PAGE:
Paul Bayes has criticised Trump’s Christian exponents
The Church of England Bishop of Liverpool, Paul Bayes, said there was no justification for Christians who accorded against God’s teachings to protect the poor and weak.
Mr Bayes said: “Some of the ide fixes that have been said by religious leaders seem to collude with a way that marginalises the poor, a system which builds walls in lieu of of bridges, a system which says people on the margins of society should be excluded, a approach which says we’re not welcoming people any more into our country.
“Whenever woman say those kinds of things, they need to be able to justify that they’re symbolizing those things as Christians, and I do not believe it’s justifiable.”
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Some of the possessions that have been said by religious leaders seem to collude with a scheme that marginalises the poor
He said he was unhappy that people who define themselves as evangelical in the US are uncritically accepting positions taken by Trump and his allies.
Mr Bayes required: “Some quite significant so-called evangelical leaders are uncritically supporting people in approach that imply they are colluding or playing down the seriousness of paraphernalia which in other parts of their lives, they would see as unqualifiedly important.”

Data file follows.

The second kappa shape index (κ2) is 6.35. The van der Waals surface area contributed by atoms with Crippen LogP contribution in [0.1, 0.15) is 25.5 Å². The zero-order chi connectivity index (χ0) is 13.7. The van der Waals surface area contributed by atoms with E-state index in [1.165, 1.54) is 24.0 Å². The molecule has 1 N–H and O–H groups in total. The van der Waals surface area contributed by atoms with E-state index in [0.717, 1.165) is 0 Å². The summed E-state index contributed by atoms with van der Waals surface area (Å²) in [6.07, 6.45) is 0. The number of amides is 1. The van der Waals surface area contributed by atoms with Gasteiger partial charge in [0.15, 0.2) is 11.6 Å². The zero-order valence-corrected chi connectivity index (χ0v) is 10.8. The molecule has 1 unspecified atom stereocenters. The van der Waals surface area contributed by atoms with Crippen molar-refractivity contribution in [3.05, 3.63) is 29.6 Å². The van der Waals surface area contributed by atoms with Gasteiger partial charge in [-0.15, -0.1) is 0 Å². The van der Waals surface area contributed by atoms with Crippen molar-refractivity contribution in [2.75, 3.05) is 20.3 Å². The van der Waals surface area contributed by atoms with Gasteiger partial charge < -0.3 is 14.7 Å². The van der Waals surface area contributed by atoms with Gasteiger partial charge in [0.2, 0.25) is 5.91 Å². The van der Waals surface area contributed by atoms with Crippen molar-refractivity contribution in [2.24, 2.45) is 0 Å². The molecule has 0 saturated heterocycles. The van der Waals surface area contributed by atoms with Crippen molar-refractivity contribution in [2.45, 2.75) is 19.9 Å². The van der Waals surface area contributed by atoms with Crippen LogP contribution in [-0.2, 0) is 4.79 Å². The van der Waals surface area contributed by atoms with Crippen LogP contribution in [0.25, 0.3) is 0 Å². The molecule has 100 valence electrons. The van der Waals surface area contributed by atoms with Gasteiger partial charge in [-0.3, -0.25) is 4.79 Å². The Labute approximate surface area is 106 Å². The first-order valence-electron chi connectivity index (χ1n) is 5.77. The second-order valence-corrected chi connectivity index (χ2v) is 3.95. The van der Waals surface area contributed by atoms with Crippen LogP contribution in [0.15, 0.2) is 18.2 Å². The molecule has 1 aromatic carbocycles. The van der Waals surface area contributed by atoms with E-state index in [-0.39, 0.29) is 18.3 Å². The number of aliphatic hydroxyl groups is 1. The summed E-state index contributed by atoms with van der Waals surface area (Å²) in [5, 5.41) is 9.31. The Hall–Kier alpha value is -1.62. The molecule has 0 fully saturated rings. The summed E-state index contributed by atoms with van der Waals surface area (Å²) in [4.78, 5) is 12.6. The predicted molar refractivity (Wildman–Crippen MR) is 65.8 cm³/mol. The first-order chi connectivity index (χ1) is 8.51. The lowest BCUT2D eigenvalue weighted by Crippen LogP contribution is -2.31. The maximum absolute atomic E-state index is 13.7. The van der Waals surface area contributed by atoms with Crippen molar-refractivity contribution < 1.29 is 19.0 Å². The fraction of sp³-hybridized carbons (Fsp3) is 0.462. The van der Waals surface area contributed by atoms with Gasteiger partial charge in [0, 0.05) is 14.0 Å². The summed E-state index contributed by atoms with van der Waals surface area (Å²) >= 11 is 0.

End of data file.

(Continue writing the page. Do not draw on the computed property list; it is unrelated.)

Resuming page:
The Archbishop of Canterbury, Justin Welby, has some time ago said he could not understand why there was such a strong support lot Conservative Evangelicals in the US for Trump.
He said on ITV: “I really genuinely do not understand where that is communicating from.”
Mr Welby said he would meet Mr Trump if he came to the UK.
The Pope appointment Trump
He said: “You know, part of the job is to meet people you disagree with, and to swear with the love of Christ to them and to seek to draw them into a multifarious way.”
The Archbishop of Canterbury also said that populist leaders can “lead up” during his Christmas Day sermon at Canterbury Cathedral.
The Archbishop of Canterbury has phrased populist leaders can deceive
According to the Washington-based Pew Research Center, 80 per cent of self-identified corpse-like evangelical Christians said they voted for Trump in the 2016 appointment.
Mr Bayes said: “And if what I believe are the clear teachings of the gospel nearby love for all, the desire for justice and for making sure marginalised and defenceless people are safeguarded, if it looks as though those teachings are being contradicted, then I have in mind there is a need to say so.”
Mr Bayes made the comments at the launch of the new Ozanne Establishment, which is a Christian charity that aims to end discrimination based on sexuality and gender.
A fraternize ban implemented by the Trump administration currently prevents citizens from Chad, Iran, Libya, Somalia, Syria and Yemen from filing the US.